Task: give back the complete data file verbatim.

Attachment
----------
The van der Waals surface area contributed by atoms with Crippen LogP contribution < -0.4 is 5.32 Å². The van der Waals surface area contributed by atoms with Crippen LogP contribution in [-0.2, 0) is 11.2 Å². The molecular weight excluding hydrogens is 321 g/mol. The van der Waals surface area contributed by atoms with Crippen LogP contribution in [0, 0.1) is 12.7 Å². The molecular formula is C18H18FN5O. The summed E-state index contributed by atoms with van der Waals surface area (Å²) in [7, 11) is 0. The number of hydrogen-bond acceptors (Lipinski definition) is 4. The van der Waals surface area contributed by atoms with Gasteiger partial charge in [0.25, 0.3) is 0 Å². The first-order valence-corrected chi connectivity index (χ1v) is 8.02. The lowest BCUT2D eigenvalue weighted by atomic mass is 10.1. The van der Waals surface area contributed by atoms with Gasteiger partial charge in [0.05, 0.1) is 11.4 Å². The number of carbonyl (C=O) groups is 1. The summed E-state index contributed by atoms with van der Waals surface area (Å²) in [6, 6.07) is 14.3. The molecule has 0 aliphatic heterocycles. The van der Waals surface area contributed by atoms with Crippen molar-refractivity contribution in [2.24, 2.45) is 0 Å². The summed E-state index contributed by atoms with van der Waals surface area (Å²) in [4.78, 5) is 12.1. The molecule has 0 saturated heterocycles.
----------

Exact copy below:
The van der Waals surface area contributed by atoms with Crippen LogP contribution < -0.4 is 5.32 Å². The van der Waals surface area contributed by atoms with Crippen LogP contribution in [-0.2, 0) is 11.2 Å². The molecular weight excluding hydrogens is 321 g/mol. The van der Waals surface area contributed by atoms with Crippen LogP contribution in [0, 0.1) is 12.7 Å². The molecular formula is C18H18FN5O. The summed E-state index contributed by atoms with van der Waals surface area (Å²) in [7, 11) is 0. The number of hydrogen-bond acceptors (Lipinski definition) is 4. The van der Waals surface area contributed by atoms with Gasteiger partial charge in [0.25, 0.3) is 0 Å². The first-order valence-corrected chi connectivity index (χ1v) is 8.02. The lowest BCUT2D eigenvalue weighted by atomic mass is 10.1. The van der Waals surface area contributed by atoms with Gasteiger partial charge in [0.05, 0.1) is 11.4 Å². The number of carbonyl (C=O) groups is 1. The summed E-state index contributed by atoms with van der Waals surface area (Å²) in [6, 6.07) is 14.3. The molecule has 0 aliphatic heterocycles. The van der Waals surface area contributed by atoms with Crippen molar-refractivity contribution in [2.24, 2.45) is 0 Å². The summed E-state index contributed by atoms with van der Waals surface area (Å²) in [4.78, 5) is 12.1. The molecule has 0 saturated heterocycles.